Quotes About Sigmund Freud
Sigmund Freud Biography
Sigmund Freud was the master of the unconscious mind who by mapping the path to conscious thought process opened up a revolutionary new pseudo science called psychoanalysis that was to change the game of psychiatry forever. He opined optimism and confident thought and put significant weight into the "mommy son" and "daddy daughter" theories outlined in his Oedipal complex concept.
Because of the influence of Freud dreaming has never been the same with psychoanalyst's sprouting up all over the globe with their very individual interpretations of the Sigmund Freud inspired psychoanalysis concept of thought.
It was not all smooth sailing for Freud as in 1884 he took his psychoanalysis a step too far when he wrote a controversial paper called "On Coca" supporting the medicinal use of cocaine. This resulted in an increase of the substances use which led to people suffering some side effects. He quickly decided to disassociate his endorsement of cocaine in public whilst privately still enjoying its delightful effects.
Freud analysed the satisfaction of desire and concluded dreams were wish lists of the subconscious, he delved deeper with his research of the unconscious mind as he depicted a structural model of the psyche comprising the id, ego and super-ego.
For all his psychoanalysis theories he was poor reader of the geopolitical climate of the 1930's, Freud had worked for many years in Austria's capital and felt part of Viennese society. He continually dismissed the rhetoric of the Adolf Hitler Nazi regime as he carried on his work routine apparently oblivious to the seismic political changes in central Europe, he may have felt cocooned in his academic ways of psychotherapy and thought the ramifications Nazism would not affect a man of his standing as he seemed determined to live his life as he saw fit in the country he loved.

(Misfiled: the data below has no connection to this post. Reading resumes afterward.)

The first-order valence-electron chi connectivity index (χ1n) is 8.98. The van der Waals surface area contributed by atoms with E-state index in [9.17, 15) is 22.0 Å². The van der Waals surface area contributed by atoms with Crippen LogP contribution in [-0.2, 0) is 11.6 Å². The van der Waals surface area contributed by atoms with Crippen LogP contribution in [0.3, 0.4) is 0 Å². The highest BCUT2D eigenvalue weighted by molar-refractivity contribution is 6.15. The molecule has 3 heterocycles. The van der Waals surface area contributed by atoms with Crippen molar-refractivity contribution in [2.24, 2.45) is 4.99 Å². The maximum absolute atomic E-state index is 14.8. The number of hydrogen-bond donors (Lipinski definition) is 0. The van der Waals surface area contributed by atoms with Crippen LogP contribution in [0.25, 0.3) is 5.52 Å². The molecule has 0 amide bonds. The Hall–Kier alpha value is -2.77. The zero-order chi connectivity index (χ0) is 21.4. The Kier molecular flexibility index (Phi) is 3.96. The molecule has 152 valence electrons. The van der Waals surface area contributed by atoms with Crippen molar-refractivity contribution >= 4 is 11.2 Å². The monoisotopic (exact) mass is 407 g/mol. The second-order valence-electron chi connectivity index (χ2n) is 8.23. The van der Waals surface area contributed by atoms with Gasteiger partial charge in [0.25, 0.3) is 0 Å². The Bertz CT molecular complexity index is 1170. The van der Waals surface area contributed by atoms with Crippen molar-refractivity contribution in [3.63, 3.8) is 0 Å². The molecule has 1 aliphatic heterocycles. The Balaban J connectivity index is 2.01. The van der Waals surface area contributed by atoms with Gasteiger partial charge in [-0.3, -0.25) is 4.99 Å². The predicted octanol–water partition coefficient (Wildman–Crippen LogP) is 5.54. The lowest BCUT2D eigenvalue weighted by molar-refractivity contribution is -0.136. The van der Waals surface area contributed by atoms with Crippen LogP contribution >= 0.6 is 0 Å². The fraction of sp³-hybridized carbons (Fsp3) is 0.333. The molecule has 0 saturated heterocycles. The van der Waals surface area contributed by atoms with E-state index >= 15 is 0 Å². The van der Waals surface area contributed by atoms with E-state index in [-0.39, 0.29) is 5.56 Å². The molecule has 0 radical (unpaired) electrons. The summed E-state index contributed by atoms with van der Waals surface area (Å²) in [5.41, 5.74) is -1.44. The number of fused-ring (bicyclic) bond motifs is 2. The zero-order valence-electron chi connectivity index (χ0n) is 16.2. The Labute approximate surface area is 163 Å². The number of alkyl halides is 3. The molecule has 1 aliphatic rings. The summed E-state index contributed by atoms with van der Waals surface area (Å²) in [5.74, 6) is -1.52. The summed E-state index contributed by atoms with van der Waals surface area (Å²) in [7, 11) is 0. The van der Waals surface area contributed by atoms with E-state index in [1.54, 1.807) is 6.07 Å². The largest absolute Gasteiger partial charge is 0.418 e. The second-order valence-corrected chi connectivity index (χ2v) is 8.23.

When Nazi Germany burned his books in 1933 it gave him food for thought to philosophise on the event but even after the annexation of Austria in 1938 he was determined to stand his ground imperious to the inevitable demise of those of Jewish descent that had felt the anti-semitic wrath in all Nazi dominated territories.
It finally dawned on Freud the mortal danger he had placed his entire family in when his beloved youngest daughter Anna was arrested and questioned by the dreaded Gestapo. At the eleventh hour a determined friend called Ernest Jones who recognised the gravity of the situation visited from London with work visa's for his entire family.
The family started the emigration during April and May 1938 with Sigmund remaining because the patriarch of the family leaving first would have been an alarm bell for the Gestapo to not allow the rest of the family to leave. When his turn came he was denied permission to leave and faced having to settle an overly excessive tax levy despite no longer having access to his bank accounts. Facing a dilemma Freud had a saviour in Princess Marie Bonaparte who provided the Nazi's with the remuneration they requested to allow him to leave.
Freud's last views of Austria were on the 4th June 1938 when he boarded the Orient Express at Vienna Hauptbahnhof station en route to London via Paris. The only ones remaining of his family were his four elder sisters (Dolfi, Mitzi, Rosa, and Pauli) and despite the attempted intervention of the Princess she was unable to save their souls as they left Vienna on a train headed for a date with death as they became a statistic of the millions who perished in Nazi concentration camps.
Always pictured with a cigar in his hand Freud developed mouth cancer in 1923 and despite recommendations to stop smoking after operations to remove growths he persisted in his habit which eventually led to a deterioration in his health that culminated with his cancer becoming inoperable in 1939 and too painful to bear.